4/5

Photo courtesy of Lionsgate
Photo courtesy of Lionsgate

Directed by: Lee Toland Krieger
Starring: Blake Lively, Michiel Huisman, Kathy Baker, with Harrison Ford and Ellen Burstyn.
Runtime: 110 minutes
Rating: PG-13 for a suggestive comment.

Lionsgate, Sidney Kimmel Entertainment, Lakeshore Entertainment present, a Sidney Kimmel Entertainment, Lakeshore Entertainment, Lionsgate production, The Age of Adaline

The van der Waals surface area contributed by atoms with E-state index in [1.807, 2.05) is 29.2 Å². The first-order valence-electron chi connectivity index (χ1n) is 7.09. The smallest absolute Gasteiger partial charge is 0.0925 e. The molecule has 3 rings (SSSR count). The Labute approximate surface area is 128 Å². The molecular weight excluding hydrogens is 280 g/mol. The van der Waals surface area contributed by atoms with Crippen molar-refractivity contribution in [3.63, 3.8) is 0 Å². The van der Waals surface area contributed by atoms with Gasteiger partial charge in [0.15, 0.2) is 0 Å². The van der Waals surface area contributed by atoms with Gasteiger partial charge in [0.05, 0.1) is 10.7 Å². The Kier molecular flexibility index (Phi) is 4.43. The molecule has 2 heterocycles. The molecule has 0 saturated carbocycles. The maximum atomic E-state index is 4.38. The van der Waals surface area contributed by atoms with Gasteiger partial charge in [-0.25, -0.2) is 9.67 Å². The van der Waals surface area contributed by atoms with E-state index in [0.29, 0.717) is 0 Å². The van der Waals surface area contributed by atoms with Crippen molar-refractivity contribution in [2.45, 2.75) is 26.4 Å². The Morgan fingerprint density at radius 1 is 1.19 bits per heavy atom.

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Hunter is the current editor-in-chief for The Niner Times. He is a senior Communications major who wishes he were a dog and wants to pet your dog if you have one. Hunter has been a member of the North Carolina Film Critics Association (NCFCA) since August 2015. Hunter has been the editor-in-chief since May 2016. Please do not hesitate to shoot him an e-mail at editor@ninertimes.com for any questions or concerns and he'll be sure to get back to you ASAP.